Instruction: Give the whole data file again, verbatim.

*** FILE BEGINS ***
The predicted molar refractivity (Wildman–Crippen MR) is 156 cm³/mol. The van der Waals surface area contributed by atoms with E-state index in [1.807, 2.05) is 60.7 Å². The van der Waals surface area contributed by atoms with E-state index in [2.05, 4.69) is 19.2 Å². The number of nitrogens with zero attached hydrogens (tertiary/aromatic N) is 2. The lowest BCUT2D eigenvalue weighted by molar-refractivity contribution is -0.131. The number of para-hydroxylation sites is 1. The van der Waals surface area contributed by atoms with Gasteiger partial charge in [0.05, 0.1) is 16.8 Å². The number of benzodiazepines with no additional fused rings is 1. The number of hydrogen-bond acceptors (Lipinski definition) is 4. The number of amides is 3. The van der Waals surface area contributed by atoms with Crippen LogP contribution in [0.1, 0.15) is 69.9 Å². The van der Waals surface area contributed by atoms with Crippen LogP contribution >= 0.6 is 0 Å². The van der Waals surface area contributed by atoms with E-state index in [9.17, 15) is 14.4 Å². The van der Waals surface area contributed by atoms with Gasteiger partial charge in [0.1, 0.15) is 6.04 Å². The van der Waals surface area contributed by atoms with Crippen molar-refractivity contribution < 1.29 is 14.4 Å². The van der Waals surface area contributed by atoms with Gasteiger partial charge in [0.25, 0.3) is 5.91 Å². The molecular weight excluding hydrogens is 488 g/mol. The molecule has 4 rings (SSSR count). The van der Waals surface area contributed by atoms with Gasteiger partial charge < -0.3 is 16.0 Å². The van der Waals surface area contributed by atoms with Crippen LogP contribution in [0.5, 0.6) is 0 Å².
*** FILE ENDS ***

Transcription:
The predicted molar refractivity (Wildman–Crippen MR) is 156 cm³/mol. The van der Waals surface area contributed by atoms with E-state index in [1.807, 2.05) is 60.7 Å². The van der Waals surface area contributed by atoms with E-state index in [2.05, 4.69) is 19.2 Å². The number of nitrogens with zero attached hydrogens (tertiary/aromatic N) is 2. The lowest BCUT2D eigenvalue weighted by molar-refractivity contribution is -0.131. The number of para-hydroxylation sites is 1. The van der Waals surface area contributed by atoms with Gasteiger partial charge in [0.05, 0.1) is 16.8 Å². The number of benzodiazepines with no additional fused rings is 1. The number of hydrogen-bond acceptors (Lipinski definition) is 4. The number of amides is 3. The van der Waals surface area contributed by atoms with Crippen LogP contribution in [0.1, 0.15) is 69.9 Å². The van der Waals surface area contributed by atoms with Crippen LogP contribution >= 0.6 is 0 Å². The van der Waals surface area contributed by atoms with E-state index in [9.17, 15) is 14.4 Å². The van der Waals surface area contributed by atoms with Gasteiger partial charge in [0.1, 0.15) is 6.04 Å². The van der Waals surface area contributed by atoms with Crippen molar-refractivity contribution < 1.29 is 14.4 Å². The van der Waals surface area contributed by atoms with Gasteiger partial charge in [0.25, 0.3) is 5.91 Å². The molecular weight excluding hydrogens is 488 g/mol. The molecule has 4 rings (SSSR count). The van der Waals surface area contributed by atoms with Gasteiger partial charge < -0.3 is 16.0 Å². The van der Waals surface area contributed by atoms with Crippen LogP contribution in [0.5, 0.6) is 0 Å².